Given my recent preoccupation with "life" issues generally and with the pro-life / pro-choice debate generally, I thought it might be advisable to reprint this column from several years ago for the sake of the statistics it contains about the incidence of spontaneous abortions / miscarriages worldwide, and the theological implications of these numbers. Debates about abortion tend to get lost in the intricacies of theologies and ideologies at the expense of appeal to actual hard data. My intent in reprinting this "Skeptic's Collection" column is not to ridicule pro-life people or their religious convictions. Rather, my intent is simply to make possible an appeal to empirical evidence vis a vis various theological reflections on abortion. Facts matter.
Back in February of 2014, I publishe...
I have been closely following the history of the hyper-restrictive – grossly over-restrictive, in my estimation – abortion laws and bills, including the so-called “heartbeat” laws / bills. As a result, I have become convinced that the biggest problem with the abortion debate – both pro-choice and pro-life -- is that both parties assume they know one helluva lot more than they actually do, in fact, one helluva lot more than anybody knows about what a fetus in a womb actually is, “ontologically”. In fact, both parties assume that they know one helluva lot more than anyone can know, even in principle.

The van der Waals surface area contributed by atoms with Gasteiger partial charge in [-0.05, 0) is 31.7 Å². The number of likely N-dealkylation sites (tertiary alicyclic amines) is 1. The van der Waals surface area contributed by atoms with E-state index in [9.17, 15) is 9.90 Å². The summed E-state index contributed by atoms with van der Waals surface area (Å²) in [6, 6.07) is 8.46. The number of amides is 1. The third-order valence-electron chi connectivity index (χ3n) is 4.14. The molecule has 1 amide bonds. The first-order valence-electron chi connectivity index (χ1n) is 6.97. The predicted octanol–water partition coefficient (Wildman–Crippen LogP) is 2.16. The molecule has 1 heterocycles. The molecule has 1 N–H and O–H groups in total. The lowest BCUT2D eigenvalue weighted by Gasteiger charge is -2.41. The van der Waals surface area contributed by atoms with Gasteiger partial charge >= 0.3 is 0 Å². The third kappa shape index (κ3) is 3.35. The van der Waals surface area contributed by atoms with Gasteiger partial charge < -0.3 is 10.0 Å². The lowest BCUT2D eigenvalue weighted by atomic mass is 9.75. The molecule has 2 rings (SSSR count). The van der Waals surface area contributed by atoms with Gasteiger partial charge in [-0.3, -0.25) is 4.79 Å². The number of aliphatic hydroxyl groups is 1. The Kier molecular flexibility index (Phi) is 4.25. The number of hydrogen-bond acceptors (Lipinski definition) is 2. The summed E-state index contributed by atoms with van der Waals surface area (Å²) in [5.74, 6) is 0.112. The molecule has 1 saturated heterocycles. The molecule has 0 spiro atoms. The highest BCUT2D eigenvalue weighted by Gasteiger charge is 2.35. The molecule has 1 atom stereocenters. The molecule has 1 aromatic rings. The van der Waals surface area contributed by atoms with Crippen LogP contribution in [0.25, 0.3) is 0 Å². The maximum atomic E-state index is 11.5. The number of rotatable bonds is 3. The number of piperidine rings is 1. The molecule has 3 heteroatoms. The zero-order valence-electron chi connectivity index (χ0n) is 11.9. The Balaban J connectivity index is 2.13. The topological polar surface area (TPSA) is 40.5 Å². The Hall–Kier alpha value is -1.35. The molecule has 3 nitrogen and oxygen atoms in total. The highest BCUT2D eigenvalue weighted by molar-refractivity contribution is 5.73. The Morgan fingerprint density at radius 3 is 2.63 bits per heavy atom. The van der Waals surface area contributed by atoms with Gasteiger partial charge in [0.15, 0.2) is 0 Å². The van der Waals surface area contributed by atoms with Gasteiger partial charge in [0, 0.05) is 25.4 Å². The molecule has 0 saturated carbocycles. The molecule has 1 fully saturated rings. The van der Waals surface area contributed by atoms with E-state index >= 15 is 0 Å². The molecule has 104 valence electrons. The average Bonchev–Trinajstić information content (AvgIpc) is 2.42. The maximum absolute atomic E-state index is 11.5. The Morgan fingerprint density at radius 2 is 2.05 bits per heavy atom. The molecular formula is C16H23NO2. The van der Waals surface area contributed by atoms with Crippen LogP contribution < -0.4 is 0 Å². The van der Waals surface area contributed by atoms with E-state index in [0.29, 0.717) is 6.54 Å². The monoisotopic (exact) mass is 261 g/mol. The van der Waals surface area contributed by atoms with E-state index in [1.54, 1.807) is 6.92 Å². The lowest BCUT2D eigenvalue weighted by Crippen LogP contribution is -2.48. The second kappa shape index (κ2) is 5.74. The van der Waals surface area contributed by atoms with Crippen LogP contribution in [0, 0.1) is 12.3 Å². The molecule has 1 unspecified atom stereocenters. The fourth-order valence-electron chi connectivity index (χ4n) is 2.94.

First, we need to define some terminology. Consider the word “phenotype”. “Phenotype” refers to those characteristics of a biological organism that are naked-eye, empirically,
Ever since my very first exposure to it in 1979 as part of a Smithsonian Institution art-history seminar, one of my favorite art venues in Washington, DC, has been the venerable Phillips Collection, a few blocks east and perhaps a block south of the DuPont Circle DC Metro stop.
The Phillips Collection
There are many reasons for my respect and enthusiasm for “the Phillips,” but certainly one of the most salient reasons for my “evangelical” work on behalf of the Collection is that the Phillips houses Pierre Auguste Renoir’s great Luncheon of the Boating Party (hereafter Luncheon). (I refuse to call it, as some critics do, Boatman’s Lunch. Computers are expensive and I would rather not throw up on mine.) Aside from the sheer beauty of the painting itself, I enjoy watching others’